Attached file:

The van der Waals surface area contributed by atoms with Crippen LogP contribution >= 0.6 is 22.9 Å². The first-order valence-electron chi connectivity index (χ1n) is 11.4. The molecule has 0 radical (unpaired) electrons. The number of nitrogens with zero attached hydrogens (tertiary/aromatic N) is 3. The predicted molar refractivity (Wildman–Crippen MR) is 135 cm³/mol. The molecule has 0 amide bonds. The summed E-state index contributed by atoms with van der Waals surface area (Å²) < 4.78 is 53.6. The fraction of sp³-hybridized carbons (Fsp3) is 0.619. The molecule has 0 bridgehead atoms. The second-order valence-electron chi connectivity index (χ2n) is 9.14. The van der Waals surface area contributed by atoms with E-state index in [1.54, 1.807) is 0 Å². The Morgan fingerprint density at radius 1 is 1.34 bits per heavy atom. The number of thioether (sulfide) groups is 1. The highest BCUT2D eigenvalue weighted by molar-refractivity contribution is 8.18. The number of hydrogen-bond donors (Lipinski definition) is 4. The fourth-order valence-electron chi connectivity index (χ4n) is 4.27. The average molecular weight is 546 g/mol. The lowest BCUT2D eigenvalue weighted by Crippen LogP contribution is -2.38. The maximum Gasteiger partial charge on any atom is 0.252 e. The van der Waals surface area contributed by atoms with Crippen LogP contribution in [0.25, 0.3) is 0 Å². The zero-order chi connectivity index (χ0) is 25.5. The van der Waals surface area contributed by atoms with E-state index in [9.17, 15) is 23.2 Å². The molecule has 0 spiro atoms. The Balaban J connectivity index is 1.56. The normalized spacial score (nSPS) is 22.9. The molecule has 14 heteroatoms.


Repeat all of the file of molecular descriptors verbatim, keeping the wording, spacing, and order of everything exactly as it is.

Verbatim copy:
The van der Waals surface area contributed by atoms with Crippen LogP contribution >= 0.6 is 22.9 Å². The first-order valence-electron chi connectivity index (χ1n) is 11.4. The molecule has 0 radical (unpaired) electrons. The number of nitrogens with zero attached hydrogens (tertiary/aromatic N) is 3. The predicted molar refractivity (Wildman–Crippen MR) is 135 cm³/mol. The molecule has 0 amide bonds. The summed E-state index contributed by atoms with van der Waals surface area (Å²) < 4.78 is 53.6. The fraction of sp³-hybridized carbons (Fsp3) is 0.619. The molecule has 0 bridgehead atoms. The second-order valence-electron chi connectivity index (χ2n) is 9.14. The van der Waals surface area contributed by atoms with E-state index in [1.54, 1.807) is 0 Å². The Morgan fingerprint density at radius 1 is 1.34 bits per heavy atom. The number of thioether (sulfide) groups is 1. The highest BCUT2D eigenvalue weighted by molar-refractivity contribution is 8.18. The number of hydrogen-bond donors (Lipinski definition) is 4. The fourth-order valence-electron chi connectivity index (χ4n) is 4.27. The average molecular weight is 546 g/mol. The lowest BCUT2D eigenvalue weighted by Crippen LogP contribution is -2.38. The maximum Gasteiger partial charge on any atom is 0.252 e. The van der Waals surface area contributed by atoms with Crippen LogP contribution in [0.25, 0.3) is 0 Å². The zero-order chi connectivity index (χ0) is 25.5. The van der Waals surface area contributed by atoms with E-state index in [9.17, 15) is 23.2 Å². The molecule has 0 spiro atoms. The Balaban J connectivity index is 1.56. The normalized spacial score (nSPS) is 22.9. The molecule has 14 heteroatoms.